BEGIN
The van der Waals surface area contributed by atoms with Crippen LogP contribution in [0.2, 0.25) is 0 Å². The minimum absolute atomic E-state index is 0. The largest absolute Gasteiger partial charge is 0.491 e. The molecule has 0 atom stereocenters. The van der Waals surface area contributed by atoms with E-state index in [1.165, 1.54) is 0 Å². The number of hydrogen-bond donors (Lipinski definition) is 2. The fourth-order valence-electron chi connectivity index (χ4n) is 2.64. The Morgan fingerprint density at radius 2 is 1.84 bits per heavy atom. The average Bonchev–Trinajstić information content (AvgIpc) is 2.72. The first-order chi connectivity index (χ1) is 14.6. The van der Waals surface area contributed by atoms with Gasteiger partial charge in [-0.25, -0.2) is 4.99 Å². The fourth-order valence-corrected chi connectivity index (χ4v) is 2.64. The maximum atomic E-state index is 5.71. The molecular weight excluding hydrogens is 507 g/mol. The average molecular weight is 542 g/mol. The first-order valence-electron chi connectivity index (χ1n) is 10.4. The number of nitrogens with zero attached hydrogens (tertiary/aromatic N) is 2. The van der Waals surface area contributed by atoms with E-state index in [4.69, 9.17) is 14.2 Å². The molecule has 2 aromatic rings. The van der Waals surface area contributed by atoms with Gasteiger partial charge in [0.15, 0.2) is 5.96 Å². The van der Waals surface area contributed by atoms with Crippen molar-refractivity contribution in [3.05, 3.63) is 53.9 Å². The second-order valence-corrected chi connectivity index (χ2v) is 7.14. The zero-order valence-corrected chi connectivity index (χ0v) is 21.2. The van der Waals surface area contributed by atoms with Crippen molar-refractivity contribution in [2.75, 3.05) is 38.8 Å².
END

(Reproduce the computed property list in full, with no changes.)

The van der Waals surface area contributed by atoms with Crippen LogP contribution in [0.2, 0.25) is 0 Å². The minimum absolute atomic E-state index is 0. The largest absolute Gasteiger partial charge is 0.491 e. The molecule has 0 atom stereocenters. The van der Waals surface area contributed by atoms with E-state index in [1.165, 1.54) is 0 Å². The number of hydrogen-bond donors (Lipinski definition) is 2. The fourth-order valence-electron chi connectivity index (χ4n) is 2.64. The Morgan fingerprint density at radius 2 is 1.84 bits per heavy atom. The average Bonchev–Trinajstić information content (AvgIpc) is 2.72. The first-order chi connectivity index (χ1) is 14.6. The van der Waals surface area contributed by atoms with Gasteiger partial charge in [-0.25, -0.2) is 4.99 Å². The fourth-order valence-corrected chi connectivity index (χ4v) is 2.64. The maximum atomic E-state index is 5.71. The molecular weight excluding hydrogens is 507 g/mol. The average molecular weight is 542 g/mol. The first-order valence-electron chi connectivity index (χ1n) is 10.4. The number of nitrogens with zero attached hydrogens (tertiary/aromatic N) is 2. The van der Waals surface area contributed by atoms with E-state index in [4.69, 9.17) is 14.2 Å². The molecule has 2 aromatic rings. The van der Waals surface area contributed by atoms with Gasteiger partial charge in [0.15, 0.2) is 5.96 Å². The van der Waals surface area contributed by atoms with Crippen molar-refractivity contribution in [3.05, 3.63) is 53.9 Å². The second-order valence-corrected chi connectivity index (χ2v) is 7.14. The zero-order valence-corrected chi connectivity index (χ0v) is 21.2. The van der Waals surface area contributed by atoms with Crippen molar-refractivity contribution in [2.75, 3.05) is 38.8 Å².